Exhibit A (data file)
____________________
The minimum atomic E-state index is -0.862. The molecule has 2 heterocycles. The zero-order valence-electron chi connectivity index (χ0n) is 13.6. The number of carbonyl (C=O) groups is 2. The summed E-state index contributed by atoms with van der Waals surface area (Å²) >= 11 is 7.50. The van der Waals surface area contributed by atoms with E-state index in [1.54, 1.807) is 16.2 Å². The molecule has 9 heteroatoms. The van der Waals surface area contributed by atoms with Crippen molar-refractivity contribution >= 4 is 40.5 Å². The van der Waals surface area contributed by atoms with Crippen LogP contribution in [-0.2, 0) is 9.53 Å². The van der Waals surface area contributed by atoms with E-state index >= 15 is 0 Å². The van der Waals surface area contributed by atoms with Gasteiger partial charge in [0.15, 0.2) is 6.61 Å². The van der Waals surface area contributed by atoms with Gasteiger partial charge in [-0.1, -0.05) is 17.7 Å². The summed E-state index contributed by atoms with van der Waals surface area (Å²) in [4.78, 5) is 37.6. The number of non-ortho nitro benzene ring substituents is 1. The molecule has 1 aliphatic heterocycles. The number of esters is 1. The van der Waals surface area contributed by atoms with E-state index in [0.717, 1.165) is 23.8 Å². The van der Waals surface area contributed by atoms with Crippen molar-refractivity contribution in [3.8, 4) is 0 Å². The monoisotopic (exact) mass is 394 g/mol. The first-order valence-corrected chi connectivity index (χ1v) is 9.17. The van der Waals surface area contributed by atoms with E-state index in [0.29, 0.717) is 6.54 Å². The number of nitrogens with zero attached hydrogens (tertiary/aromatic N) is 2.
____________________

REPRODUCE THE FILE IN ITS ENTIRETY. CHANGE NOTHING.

The minimum atomic E-state index is -0.862. The molecule has 2 heterocycles. The zero-order valence-electron chi connectivity index (χ0n) is 13.6. The number of carbonyl (C=O) groups is 2. The summed E-state index contributed by atoms with van der Waals surface area (Å²) >= 11 is 7.50. The van der Waals surface area contributed by atoms with E-state index in [1.54, 1.807) is 16.2 Å². The molecule has 9 heteroatoms. The van der Waals surface area contributed by atoms with Crippen molar-refractivity contribution >= 4 is 40.5 Å². The van der Waals surface area contributed by atoms with Crippen LogP contribution in [-0.2, 0) is 9.53 Å². The van der Waals surface area contributed by atoms with E-state index >= 15 is 0 Å². The van der Waals surface area contributed by atoms with Gasteiger partial charge in [0.15, 0.2) is 6.61 Å². The van der Waals surface area contributed by atoms with Gasteiger partial charge in [-0.1, -0.05) is 17.7 Å². The summed E-state index contributed by atoms with van der Waals surface area (Å²) in [4.78, 5) is 37.6. The number of non-ortho nitro benzene ring substituents is 1. The molecule has 1 aliphatic heterocycles. The number of esters is 1. The van der Waals surface area contributed by atoms with E-state index in [0.717, 1.165) is 23.8 Å². The van der Waals surface area contributed by atoms with Crippen molar-refractivity contribution in [3.8, 4) is 0 Å². The monoisotopic (exact) mass is 394 g/mol. The first-order valence-corrected chi connectivity index (χ1v) is 9.17. The van der Waals surface area contributed by atoms with E-state index in [0.29, 0.717) is 6.54 Å². The number of nitrogens with zero attached hydrogens (tertiary/aromatic N) is 2.